(i)   To contribute, in close coordination with humanitarian actors, to the creation of security conditions conducive to the delivery of humanitarian assistance, confidence building and facilitation, so as to allow, in accordance with relevant provisions of international law and United Nations guiding principles of humanitarian assistance, the rapid, safe and unhindered access of relief personnel to all those in need in South Sudan and timely delivery of humanitarian assistance, in particular to internally displaced persons and refugees;

(ii)  To ensure the security and freedom of movement of United Nations and associated personnel where appropriate, and to ensure the security of installations and equipment necessary for implementation of mandated tasks;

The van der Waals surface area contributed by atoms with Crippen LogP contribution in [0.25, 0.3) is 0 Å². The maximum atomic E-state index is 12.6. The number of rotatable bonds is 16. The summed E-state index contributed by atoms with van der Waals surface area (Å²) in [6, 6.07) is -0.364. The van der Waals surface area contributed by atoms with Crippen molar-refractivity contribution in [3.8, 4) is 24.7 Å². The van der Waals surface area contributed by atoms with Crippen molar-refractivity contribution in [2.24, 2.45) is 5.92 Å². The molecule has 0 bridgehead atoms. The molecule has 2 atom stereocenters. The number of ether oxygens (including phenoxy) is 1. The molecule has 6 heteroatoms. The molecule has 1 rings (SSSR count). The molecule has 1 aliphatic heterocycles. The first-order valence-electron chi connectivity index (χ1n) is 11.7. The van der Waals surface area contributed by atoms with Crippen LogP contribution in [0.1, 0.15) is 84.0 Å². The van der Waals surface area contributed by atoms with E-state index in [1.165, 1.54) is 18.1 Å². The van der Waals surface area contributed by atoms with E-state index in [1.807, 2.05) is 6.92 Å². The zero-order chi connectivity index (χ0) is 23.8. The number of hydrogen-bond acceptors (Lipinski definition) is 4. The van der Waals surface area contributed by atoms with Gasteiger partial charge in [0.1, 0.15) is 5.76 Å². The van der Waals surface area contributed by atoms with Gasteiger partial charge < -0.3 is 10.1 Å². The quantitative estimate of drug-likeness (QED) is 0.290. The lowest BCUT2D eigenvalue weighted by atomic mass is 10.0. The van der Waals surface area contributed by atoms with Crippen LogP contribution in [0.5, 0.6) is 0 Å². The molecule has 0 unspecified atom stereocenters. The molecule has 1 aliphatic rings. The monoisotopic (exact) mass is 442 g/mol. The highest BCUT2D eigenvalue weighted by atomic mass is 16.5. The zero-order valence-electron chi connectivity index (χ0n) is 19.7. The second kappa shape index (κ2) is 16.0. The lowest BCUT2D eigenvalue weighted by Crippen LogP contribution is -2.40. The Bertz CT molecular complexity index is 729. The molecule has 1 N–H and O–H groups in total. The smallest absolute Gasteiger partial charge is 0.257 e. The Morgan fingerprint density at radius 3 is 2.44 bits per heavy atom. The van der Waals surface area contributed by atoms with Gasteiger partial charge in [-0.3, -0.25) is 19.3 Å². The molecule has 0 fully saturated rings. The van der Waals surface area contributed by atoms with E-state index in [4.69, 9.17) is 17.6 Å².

(d)   Supporting the Implementation of the Cessation of Hostilities Agreement:

(i)   To ensure proper coordination with the Joint Technical Committee (JTC), MVM, and Monitoring and Verification Teams (MVTs), as appropriate;

(ii)  To provide mobile and dedicated fixed site security to IGAD’s MVM, as established in line with the decisions of the 31 January 2014 and 13 March 2014 meetings of the IGAD Assembly of Heads of State and Government; and

(iii) To provide support to the work of the MVM as described within the CoH;

“5.   Emphasizes that protection of civilians, as described in paragraph 4 (a), must be given priority in decisions about the use of available capacity and resources within the Mission;

“6.   Requests the Secretary-General, through his Special Representative, to continue to direct the operations of an integrated UNMISS, coordinate all activities of the United Nations system in the Republic of South Sudan, and support a coherent international approach to achieving peace in the Republic of South Sudan, and expresses support for the use of UN good offices to engage with the parties and other stakeholders;